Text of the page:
FBI seizes documents from Pittsburgh police



PITTSBURGH - FBI agents on Tuesday removed employment and training records from Pittsburgh police headquarters on the North Side, city officials said.

Deputy Chief Paul Donaldson said between four and six FBI agents went to the special events and personnel and finance offices and took records involving secondary employment, training and travel. The special events office oversees officers working in uniform while off duty.

City Solicitor Daniel Regan said the U.S. Attorney's office subpoenaed him Monday for police bureau records. He described the records as “administrative in nature,” but said he could not specify what the grand jury subpoena sought.

Seven people carrying nine boxes walked out of headquarters at 5:15 p.m. They declined comment as they loaded boxes into vehicles and drove away.

The U.S. Attorney's Office declined to comment.

A federal grand jury is investigating whether police Chief Nate Harper, 60, was involved in awarding a contract to a shell company set up by his one-time friend Art Bedway, 63, of Robinson.

Mayor Luke Ravenstahl last week asked for an outside review of the police bureau's policies on officers holding secondary jobs because of concerns over a business Harper set up with four subordinates.

Harper acknowledged the FBI search through spokeswoman Diane Richard but declined comment.

“I think this is hopefully the beginning of the end,” Donaldson said. “An outside agency comes in and looks at our workings, and we can go back to normal.”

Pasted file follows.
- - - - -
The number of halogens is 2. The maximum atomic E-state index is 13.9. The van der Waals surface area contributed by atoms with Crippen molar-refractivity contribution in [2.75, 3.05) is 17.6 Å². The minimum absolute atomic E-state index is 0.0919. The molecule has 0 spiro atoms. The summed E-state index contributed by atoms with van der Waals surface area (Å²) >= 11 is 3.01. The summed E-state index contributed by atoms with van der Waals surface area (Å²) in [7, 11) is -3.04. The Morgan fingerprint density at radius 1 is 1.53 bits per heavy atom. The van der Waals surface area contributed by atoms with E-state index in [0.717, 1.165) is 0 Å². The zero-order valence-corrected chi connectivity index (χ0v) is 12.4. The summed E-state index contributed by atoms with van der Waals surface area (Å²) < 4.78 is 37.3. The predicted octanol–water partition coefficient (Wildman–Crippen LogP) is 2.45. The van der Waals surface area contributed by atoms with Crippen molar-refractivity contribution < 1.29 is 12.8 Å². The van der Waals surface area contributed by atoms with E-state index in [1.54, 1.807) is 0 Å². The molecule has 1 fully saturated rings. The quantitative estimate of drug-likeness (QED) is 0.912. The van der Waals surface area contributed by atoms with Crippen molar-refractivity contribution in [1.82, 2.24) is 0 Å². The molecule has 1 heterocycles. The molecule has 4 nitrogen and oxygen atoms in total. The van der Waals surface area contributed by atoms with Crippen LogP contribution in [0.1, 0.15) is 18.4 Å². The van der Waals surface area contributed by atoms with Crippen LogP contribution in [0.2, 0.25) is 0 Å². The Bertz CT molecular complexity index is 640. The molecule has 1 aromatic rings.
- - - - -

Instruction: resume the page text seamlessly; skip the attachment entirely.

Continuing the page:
Regan said the city agreed to have police personnel meet with FBI agents and assist them in gathering the records.

“We discussed this with them and we agreed that the most efficient and effective way to comply with the subpoena would be to have representatives of the police bureau meet with them and provide them with the records,” Regan said. “That's what happened. We complied with the subpoena.”

The federal investigation into Harper became public in January and centers on Bedway, owner of Carnegie-based Victory Security. Federal authorities in November accused Bedway of conspiring with a former city employee and unidentified others to set up Alpha Outfitters to win a contract to install computers in police vehicles.

Harper initially said the police bureau “had no involvement in securing this contract or making any payments.”

The city paid more than $327,000 to Alpha Outfitters between 2007 and 2009 for work done on police vehicles.

Christine Kebr, 56, of Castle Shannon, a former senior systems analyst for the city, pleaded guilty on Dec. 6 to conspiring with Bedway to form Alpha Outfitters as if it were a female-owned business so he could bid on a contract. She is awaiting sentencing.

Bedway, Kebr and Sgt. Gordon McDaniel, who oversees the police vehicle fleet, appeared before the grand jury last month.

Harper has described Bedway as a former friend. The chief said his wife, Cynthia Harper, 58, once worked as a consultant with Kathleen Bowman, co-owner of Victory Security.

Ravenstahl's office learned Feb. 6 that Harper and four officers last year set up an outside company called Diverse Public Safety Consultants Inc. The city law department was reviewing the arrangement.

Harper began his tenure as chief in October 2006, becoming the first black police chief in more than a decade. He joined the police force in 1977, and worked as a motorcycle officer, plainclothes detective and in the narcotics unit, eventually becoming the commander of that squad from 1995 to 1996. Before becoming chief, he worked as assistant chief of investigations. He is set to make $105,000 this year, according to city records.


This article was written by Channel 11's news exchange partners at TribLIVE.